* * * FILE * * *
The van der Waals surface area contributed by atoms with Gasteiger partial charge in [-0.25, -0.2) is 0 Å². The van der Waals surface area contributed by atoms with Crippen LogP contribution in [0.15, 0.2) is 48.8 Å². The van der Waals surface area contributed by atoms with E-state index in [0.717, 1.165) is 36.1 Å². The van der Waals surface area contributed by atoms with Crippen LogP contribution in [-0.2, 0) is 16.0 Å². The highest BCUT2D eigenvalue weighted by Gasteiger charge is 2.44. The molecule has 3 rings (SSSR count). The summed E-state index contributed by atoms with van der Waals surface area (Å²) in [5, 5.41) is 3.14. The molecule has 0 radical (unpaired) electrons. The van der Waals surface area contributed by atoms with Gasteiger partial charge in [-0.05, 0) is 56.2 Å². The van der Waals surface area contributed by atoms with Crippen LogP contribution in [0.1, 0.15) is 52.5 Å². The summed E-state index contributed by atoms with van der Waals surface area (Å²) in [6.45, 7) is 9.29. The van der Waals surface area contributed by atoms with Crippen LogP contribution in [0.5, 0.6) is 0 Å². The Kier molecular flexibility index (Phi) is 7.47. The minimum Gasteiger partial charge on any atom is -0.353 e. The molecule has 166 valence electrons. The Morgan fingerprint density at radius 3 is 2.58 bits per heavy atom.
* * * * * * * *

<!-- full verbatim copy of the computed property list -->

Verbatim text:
The van der Waals surface area contributed by atoms with Gasteiger partial charge in [-0.25, -0.2) is 0 Å². The van der Waals surface area contributed by atoms with Crippen LogP contribution in [0.15, 0.2) is 48.8 Å². The van der Waals surface area contributed by atoms with E-state index in [0.717, 1.165) is 36.1 Å². The van der Waals surface area contributed by atoms with Crippen LogP contribution in [-0.2, 0) is 16.0 Å². The highest BCUT2D eigenvalue weighted by Gasteiger charge is 2.44. The molecule has 3 rings (SSSR count). The summed E-state index contributed by atoms with van der Waals surface area (Å²) in [5, 5.41) is 3.14. The molecule has 0 radical (unpaired) electrons. The van der Waals surface area contributed by atoms with Gasteiger partial charge in [-0.05, 0) is 56.2 Å². The van der Waals surface area contributed by atoms with Crippen LogP contribution in [0.1, 0.15) is 52.5 Å². The summed E-state index contributed by atoms with van der Waals surface area (Å²) in [6.45, 7) is 9.29. The van der Waals surface area contributed by atoms with Crippen LogP contribution in [0.5, 0.6) is 0 Å². The Kier molecular flexibility index (Phi) is 7.47. The minimum Gasteiger partial charge on any atom is -0.353 e. The molecule has 166 valence electrons. The Morgan fingerprint density at radius 3 is 2.58 bits per heavy atom.